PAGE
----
Dr Sport: Pat Quinn was a private person on a public stage


November 1 1991. Canucks player Pavel Bure and Pat Quinn.

November 1 1991. Canucks player Pavel Bure and Pat Quinn.

Photograph by: Ken Oakes, PNG

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VANCOUVER - It was a rainy Monday this past summer when Pat Quinn and I decided a one-on-one lunch was long overdue. He took great delight in suggesting we get together at his favourite Italian restaurant in North Vancouver. The plan was to meet in the parking lot at high noon.

Neither one of us, of course, checked to make sure the restaurant was open. It wasn’t.

Like a scene straight out of the movie Grumpy Old Men, a 10-minute conversation through adjacent car windows finally resulted in agreeing on a back-up location.

The planned one-hour lunch meeting lasted three-and-a-half hours. No notes. No tape recorder. And the words “off the record” didn’t have to be mentioned.

Fighting health issues at the time, Pat only mentioned it when he ordered a virgin Bloody Mary and said: “Doctor’s orders. I’ve got be on my best behaviour.”

Looking back, it was eerie. It was as though he wanted to share some personal stories I had never heard him address before. He talked about his strict upbringing in Hamilton where his father was a tough steelworker. He reminisced about the difficult financial times he and his high school sweetheart Sandra went through in married life while he made a mere pittance playing in minor-league outposts such as Knoxville, Tulsa and Memphis.

“We were just kids,” Pat said.

Leaving the restaurant, I remember reaching out to hold his arm as he stumbled just a wee bit negotiating a short three steps to the main floor level. He pulled away, not saying a word. But the message was clear: Pat Quinn was a proud Irishman who always stood his ground.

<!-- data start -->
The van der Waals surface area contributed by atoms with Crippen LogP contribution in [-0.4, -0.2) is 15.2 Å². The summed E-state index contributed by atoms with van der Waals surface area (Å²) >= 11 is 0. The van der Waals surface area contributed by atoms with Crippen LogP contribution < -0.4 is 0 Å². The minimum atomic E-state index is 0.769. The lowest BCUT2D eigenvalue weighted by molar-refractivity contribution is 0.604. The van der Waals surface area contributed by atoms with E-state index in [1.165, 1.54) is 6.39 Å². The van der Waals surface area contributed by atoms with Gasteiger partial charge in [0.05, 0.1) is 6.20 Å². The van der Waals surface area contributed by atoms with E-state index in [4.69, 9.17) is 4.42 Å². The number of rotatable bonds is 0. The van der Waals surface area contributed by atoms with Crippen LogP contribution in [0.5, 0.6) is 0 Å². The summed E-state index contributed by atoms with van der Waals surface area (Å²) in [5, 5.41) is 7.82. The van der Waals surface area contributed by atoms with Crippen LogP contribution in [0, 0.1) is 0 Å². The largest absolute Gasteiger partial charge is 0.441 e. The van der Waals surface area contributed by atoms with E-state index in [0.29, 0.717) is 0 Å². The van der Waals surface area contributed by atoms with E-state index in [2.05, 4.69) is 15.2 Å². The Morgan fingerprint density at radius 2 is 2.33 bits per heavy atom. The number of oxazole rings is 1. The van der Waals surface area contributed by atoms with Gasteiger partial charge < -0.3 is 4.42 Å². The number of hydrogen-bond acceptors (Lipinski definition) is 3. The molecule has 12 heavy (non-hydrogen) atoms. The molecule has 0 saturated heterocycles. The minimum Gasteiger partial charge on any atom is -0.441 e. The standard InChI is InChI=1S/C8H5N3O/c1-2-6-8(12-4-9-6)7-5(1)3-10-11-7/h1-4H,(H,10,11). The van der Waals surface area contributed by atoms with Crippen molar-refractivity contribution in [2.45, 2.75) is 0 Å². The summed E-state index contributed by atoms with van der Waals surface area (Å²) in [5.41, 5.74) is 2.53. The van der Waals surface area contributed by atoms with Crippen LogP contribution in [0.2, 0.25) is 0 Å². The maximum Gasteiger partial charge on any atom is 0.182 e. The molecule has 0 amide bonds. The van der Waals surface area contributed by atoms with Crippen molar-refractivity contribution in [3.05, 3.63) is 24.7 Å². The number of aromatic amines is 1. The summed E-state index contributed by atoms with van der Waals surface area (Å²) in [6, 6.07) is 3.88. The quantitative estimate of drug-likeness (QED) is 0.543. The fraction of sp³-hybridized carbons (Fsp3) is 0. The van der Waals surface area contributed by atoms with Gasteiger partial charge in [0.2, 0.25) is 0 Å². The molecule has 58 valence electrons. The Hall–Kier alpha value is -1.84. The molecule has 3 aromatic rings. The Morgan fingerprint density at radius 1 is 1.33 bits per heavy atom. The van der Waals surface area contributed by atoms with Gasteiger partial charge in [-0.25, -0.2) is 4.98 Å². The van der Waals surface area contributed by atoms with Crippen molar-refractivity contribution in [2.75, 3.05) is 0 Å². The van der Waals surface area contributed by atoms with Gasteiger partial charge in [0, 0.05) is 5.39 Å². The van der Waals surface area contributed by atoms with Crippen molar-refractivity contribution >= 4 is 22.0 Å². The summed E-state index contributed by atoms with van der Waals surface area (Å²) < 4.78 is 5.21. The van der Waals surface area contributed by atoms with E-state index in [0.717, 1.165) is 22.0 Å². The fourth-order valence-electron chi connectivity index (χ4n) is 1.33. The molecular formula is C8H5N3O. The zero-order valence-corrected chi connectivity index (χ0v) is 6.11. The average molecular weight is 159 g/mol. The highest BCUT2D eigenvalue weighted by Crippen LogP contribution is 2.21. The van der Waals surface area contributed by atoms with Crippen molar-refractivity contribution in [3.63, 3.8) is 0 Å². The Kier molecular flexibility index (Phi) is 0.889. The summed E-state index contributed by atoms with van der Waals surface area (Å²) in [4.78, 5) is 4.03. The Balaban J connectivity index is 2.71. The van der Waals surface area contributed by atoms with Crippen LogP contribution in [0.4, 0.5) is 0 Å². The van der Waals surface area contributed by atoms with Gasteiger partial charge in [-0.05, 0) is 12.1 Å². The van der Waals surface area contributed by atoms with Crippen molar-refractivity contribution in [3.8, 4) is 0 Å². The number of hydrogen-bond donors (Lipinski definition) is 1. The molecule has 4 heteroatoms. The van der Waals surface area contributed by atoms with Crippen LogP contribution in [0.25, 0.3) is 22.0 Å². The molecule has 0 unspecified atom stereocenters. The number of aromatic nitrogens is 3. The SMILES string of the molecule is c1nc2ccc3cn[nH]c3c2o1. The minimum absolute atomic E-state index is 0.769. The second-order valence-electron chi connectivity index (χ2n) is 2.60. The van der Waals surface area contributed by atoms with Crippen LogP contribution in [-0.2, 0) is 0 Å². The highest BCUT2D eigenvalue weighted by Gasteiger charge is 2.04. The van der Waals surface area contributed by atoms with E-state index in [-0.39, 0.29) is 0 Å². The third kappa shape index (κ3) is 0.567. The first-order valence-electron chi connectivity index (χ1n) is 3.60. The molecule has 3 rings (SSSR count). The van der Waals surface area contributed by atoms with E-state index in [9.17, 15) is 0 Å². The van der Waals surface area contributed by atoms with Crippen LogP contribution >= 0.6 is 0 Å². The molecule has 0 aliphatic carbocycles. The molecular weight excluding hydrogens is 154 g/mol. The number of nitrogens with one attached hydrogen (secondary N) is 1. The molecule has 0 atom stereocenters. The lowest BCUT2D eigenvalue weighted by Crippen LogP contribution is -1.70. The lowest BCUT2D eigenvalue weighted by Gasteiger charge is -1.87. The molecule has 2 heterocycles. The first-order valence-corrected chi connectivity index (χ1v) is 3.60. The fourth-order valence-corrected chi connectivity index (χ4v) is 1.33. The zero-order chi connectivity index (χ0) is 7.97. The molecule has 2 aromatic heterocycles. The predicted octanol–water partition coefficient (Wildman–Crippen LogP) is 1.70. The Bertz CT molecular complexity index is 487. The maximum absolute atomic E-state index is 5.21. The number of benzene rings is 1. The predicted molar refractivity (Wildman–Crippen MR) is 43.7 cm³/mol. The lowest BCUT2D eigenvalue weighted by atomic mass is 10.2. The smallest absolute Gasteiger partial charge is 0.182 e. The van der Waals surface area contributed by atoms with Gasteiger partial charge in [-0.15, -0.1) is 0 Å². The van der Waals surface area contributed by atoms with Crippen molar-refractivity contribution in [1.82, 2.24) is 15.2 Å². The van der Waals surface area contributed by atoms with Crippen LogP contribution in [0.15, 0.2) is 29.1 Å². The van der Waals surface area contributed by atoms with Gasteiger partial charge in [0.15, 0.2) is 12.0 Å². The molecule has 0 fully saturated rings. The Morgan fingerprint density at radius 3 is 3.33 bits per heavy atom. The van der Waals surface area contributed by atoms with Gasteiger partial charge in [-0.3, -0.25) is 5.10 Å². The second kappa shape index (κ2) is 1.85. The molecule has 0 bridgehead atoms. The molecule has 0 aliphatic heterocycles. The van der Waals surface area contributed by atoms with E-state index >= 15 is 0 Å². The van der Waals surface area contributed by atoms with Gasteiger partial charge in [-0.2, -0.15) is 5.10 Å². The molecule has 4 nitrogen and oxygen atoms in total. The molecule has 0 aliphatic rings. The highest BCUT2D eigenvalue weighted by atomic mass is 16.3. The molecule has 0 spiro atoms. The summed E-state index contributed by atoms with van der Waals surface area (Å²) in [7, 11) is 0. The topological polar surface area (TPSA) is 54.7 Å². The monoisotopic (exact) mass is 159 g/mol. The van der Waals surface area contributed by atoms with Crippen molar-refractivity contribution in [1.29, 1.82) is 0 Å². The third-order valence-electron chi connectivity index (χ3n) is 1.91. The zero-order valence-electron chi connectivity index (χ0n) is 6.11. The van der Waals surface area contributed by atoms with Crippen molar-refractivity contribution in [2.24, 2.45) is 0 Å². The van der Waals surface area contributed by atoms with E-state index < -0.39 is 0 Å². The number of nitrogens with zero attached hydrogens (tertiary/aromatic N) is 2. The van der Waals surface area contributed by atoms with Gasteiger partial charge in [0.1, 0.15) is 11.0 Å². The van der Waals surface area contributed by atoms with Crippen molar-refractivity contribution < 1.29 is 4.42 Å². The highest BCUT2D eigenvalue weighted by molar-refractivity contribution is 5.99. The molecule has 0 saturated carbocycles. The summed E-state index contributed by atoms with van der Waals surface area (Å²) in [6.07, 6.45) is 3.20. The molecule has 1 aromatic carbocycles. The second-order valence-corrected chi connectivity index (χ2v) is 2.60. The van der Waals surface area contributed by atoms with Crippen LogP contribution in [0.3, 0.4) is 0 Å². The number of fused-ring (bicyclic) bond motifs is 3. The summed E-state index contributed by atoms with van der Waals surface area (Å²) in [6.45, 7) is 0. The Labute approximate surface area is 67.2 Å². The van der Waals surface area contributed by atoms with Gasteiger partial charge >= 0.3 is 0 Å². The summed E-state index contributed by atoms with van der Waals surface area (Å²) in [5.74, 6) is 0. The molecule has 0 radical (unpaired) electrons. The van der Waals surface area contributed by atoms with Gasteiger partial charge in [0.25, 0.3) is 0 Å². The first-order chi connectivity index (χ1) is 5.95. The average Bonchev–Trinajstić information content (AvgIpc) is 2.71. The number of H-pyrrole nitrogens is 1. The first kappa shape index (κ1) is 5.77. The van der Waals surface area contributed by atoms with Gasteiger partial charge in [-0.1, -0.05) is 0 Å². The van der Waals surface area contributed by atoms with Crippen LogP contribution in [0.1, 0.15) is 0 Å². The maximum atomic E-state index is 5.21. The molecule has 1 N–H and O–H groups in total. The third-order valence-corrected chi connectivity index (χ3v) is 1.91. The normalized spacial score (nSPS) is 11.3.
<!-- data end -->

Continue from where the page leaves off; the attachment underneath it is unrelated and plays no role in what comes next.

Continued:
That day he said his pride and stubbornness cost him jobs along his legendary way through the hockey wars. He reflected on some of the disagreements he had with ownership in Vancouver (the John McCaw group), Toronto and Edmonton, each time resulting in his dismissal.

“I wouldn’t change a thing,” he said.

I had one question that he never really did answere that day. It had to do with the morning I had arranged for two little boys of a minor hockey coach in the Hastings neighbourhood to meet their idol, Pavel Bure. Pat was coaching at the time and said Bure would stop by after practice at the Pacific Coliseum to say hello.

Bure came off the ice and brushed by the kids, heading straight for the dressing room. Not far behind was the coach, who on skates appeared to be seven feet tall.

He looked down at the teary-eyed boys and said: “What’s wrong?” When told about Pavel’s behaviour, Quinn said: “Don’t anybody move.”

Within seconds, Bure appeared from the dressing room with two autographed sticks and a charming smile on his normally pouting face. I asked Quinn what he’d said to his star player. His answer: “You don’t want to know!”

That was typical Pat Quinn, a private person on a public stage who cared about people from all walks of life.

Sun columnist Greg Douglas (Dr. Sport) knew Pat Quinn since he joined the Vancouver Canucks in the 1970 NHL Expansion Draft. Douglas was the team’s original PR director.

November 1 1991. Canucks player Pavel Bure and Pat Quinn.

November 1 1991. Canucks player Pavel Bure and Pat Quinn.

Photograph by: Ken Oakes, PNG

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